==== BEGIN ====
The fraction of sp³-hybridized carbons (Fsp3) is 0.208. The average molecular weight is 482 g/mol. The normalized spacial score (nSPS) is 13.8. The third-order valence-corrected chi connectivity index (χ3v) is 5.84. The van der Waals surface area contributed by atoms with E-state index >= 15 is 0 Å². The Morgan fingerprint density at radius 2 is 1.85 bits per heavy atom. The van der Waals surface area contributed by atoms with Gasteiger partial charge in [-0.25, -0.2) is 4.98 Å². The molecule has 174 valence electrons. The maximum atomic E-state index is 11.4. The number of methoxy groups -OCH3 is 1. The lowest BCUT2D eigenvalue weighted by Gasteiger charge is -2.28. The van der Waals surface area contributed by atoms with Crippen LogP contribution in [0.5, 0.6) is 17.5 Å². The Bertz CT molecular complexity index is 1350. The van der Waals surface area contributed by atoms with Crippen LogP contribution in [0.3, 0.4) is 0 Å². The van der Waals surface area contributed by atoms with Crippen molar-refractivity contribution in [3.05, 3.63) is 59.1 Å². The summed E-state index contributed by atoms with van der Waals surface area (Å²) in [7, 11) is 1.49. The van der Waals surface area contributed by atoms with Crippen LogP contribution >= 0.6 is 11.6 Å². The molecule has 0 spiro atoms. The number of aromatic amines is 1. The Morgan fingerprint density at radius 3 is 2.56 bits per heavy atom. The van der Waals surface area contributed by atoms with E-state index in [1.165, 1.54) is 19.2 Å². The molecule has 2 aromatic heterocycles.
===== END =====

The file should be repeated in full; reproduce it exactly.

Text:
The fraction of sp³-hybridized carbons (Fsp3) is 0.208. The average molecular weight is 482 g/mol. The normalized spacial score (nSPS) is 13.8. The third-order valence-corrected chi connectivity index (χ3v) is 5.84. The van der Waals surface area contributed by atoms with E-state index >= 15 is 0 Å². The Morgan fingerprint density at radius 2 is 1.85 bits per heavy atom. The van der Waals surface area contributed by atoms with Gasteiger partial charge in [-0.25, -0.2) is 4.98 Å². The molecule has 174 valence electrons. The maximum atomic E-state index is 11.4. The number of methoxy groups -OCH3 is 1. The lowest BCUT2D eigenvalue weighted by Gasteiger charge is -2.28. The van der Waals surface area contributed by atoms with Crippen LogP contribution in [0.5, 0.6) is 17.5 Å². The Bertz CT molecular complexity index is 1350. The van der Waals surface area contributed by atoms with Crippen LogP contribution in [0.3, 0.4) is 0 Å². The van der Waals surface area contributed by atoms with Crippen molar-refractivity contribution in [3.05, 3.63) is 59.1 Å². The summed E-state index contributed by atoms with van der Waals surface area (Å²) in [7, 11) is 1.49. The van der Waals surface area contributed by atoms with Crippen LogP contribution >= 0.6 is 11.6 Å². The molecule has 0 spiro atoms. The number of aromatic amines is 1. The Morgan fingerprint density at radius 3 is 2.56 bits per heavy atom. The van der Waals surface area contributed by atoms with E-state index in [1.165, 1.54) is 19.2 Å². The molecule has 2 aromatic heterocycles.